Mozambique clashes prompt thousands to flee to Malawi

One to the residential areas in the Kapise refugee camp, Mwanza, Malawi.
One to the residential areas in the Kapise refugee camp, Mwanza, Malawi. PHOTO: EPA

LISBON (BLOOMBERG) - More than 6,000 Mozambicans have fled to neighboring Malawi since mid-December to escape clashes between government forces and armed militants of the main opposition party Renamo, according to the United Nations High Commissioner for Refugees.

Most of the refugees are coming from the western coal-mining province of Tete, where government forces are battling armed militia of the Mozambique National Resistance, or Renamo, Tina Ghelli, UNHCR's spokeswoman for southern Africa, said by phone on Friday from Tshwane, the South African capital.

"The number of people fleeing Mozambique has been increasing because of the clashes between Renamo and government forces," Ghelli said.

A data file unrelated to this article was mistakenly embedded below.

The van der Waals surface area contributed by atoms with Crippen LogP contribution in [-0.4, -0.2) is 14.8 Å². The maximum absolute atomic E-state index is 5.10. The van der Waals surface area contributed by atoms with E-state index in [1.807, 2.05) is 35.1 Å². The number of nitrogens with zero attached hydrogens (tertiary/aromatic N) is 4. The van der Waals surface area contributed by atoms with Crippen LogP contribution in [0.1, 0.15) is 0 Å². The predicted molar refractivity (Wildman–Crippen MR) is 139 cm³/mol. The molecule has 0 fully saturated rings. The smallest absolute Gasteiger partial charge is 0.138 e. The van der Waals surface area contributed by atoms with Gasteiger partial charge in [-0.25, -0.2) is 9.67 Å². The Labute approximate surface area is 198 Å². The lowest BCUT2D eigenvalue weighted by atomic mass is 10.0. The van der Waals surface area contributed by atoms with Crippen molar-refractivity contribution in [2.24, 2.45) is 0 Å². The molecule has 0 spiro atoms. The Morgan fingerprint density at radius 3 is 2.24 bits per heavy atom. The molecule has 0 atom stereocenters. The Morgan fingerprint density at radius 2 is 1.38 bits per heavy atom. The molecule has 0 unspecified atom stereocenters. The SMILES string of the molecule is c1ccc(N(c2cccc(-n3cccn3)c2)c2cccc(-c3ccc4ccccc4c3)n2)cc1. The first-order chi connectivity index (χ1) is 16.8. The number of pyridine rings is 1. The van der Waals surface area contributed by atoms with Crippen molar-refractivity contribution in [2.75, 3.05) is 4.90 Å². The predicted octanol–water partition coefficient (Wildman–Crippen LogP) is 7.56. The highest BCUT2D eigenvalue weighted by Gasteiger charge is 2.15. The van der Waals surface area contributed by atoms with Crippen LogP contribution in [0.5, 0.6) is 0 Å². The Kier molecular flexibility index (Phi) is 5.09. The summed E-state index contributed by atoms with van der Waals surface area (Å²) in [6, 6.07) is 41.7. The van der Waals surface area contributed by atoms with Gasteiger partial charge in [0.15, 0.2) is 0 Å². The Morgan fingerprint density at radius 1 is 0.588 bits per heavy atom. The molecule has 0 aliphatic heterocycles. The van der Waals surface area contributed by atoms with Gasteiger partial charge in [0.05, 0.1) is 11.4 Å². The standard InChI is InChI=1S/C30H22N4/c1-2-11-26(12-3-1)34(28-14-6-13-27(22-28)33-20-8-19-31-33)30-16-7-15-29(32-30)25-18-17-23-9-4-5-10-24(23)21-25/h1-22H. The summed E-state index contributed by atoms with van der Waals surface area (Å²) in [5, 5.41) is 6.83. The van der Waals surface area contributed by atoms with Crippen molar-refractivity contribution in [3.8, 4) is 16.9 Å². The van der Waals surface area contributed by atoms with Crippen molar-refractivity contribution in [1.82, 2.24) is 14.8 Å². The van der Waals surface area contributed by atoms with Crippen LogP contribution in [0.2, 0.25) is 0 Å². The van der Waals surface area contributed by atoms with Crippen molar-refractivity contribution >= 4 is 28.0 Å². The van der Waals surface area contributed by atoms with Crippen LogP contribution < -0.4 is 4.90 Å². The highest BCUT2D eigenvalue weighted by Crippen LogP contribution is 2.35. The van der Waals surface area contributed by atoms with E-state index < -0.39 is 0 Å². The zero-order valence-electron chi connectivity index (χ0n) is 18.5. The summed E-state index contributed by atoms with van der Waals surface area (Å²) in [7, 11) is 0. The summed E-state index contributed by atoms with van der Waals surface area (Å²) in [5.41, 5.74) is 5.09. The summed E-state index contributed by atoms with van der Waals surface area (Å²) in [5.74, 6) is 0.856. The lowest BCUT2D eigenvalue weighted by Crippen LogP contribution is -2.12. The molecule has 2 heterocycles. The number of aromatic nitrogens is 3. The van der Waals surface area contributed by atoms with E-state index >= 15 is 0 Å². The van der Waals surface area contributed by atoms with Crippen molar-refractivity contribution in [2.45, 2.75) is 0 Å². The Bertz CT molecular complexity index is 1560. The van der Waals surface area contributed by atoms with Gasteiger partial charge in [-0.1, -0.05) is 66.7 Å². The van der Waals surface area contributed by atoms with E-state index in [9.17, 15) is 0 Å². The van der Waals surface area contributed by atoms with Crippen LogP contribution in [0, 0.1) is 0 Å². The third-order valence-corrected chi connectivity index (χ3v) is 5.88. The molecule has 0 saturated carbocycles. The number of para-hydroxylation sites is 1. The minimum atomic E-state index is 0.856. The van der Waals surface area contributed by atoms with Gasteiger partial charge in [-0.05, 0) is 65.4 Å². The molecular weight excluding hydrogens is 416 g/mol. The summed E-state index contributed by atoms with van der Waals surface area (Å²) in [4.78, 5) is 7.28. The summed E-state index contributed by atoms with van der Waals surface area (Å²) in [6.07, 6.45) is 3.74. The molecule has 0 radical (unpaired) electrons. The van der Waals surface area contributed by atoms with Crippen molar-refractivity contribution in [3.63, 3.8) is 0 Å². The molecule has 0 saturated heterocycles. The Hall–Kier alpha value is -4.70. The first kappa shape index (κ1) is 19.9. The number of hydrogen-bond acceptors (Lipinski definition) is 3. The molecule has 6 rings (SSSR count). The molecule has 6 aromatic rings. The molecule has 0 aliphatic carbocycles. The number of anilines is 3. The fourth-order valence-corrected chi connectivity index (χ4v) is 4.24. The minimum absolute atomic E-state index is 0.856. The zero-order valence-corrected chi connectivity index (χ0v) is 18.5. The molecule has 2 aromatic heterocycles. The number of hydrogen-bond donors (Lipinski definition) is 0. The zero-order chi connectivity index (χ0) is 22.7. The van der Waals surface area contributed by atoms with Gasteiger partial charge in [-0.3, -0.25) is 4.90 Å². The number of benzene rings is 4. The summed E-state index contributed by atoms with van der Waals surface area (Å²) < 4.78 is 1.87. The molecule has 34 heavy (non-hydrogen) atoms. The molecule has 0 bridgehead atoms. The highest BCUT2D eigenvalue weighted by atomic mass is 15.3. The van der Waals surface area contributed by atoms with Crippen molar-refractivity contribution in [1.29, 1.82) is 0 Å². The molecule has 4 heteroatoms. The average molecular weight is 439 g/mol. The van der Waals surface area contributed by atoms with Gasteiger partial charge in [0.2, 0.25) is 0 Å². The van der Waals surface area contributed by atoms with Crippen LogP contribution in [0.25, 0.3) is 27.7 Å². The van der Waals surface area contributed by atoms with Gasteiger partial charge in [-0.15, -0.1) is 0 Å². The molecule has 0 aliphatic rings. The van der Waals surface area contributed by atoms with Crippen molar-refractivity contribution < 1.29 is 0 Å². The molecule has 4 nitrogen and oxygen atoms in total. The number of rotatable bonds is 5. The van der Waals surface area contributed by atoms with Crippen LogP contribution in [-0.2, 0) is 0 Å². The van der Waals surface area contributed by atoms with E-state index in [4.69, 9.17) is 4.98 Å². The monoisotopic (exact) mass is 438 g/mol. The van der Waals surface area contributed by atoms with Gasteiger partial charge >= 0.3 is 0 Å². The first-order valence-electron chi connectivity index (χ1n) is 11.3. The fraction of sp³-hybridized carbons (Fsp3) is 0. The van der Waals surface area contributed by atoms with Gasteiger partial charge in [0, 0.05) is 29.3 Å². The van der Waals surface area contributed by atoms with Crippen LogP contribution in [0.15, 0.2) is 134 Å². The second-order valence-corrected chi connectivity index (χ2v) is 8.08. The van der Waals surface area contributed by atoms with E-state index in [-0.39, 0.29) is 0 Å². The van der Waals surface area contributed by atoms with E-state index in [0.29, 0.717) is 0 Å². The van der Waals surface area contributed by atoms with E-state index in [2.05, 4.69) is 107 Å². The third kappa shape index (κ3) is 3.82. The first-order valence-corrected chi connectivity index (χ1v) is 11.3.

Almost all of the new arrivals are staying at Kapise village, about 100 kilometers (62 miles) south of Malawi's capital, Lilongwe, UNHCR said in a statement on Thursday (Feb 18).

Mozambican government officials have visited Kapise at least three times since mid-January to discuss the possibility of returning the asylum seekers to Mozambique, according to the statement.

Renamo and the ruling Front for the Liberation of Mozambique, or Frelimo, fought a 16-year civil war that ended in 1992. Frelimo won the country's first democratic elections two years later. The party has ruled the southeast African nation of 26 million people since the country's 1975 independence from Portugal.

Sporadic clashes erupted in 2013 in central Mozambique, and a cease-fire was agreed in September the following year in time for elections the next month. Fighting flared again last year.

Mozambique is developing projects that could make it the third-largest exporter of liquefied natural gas.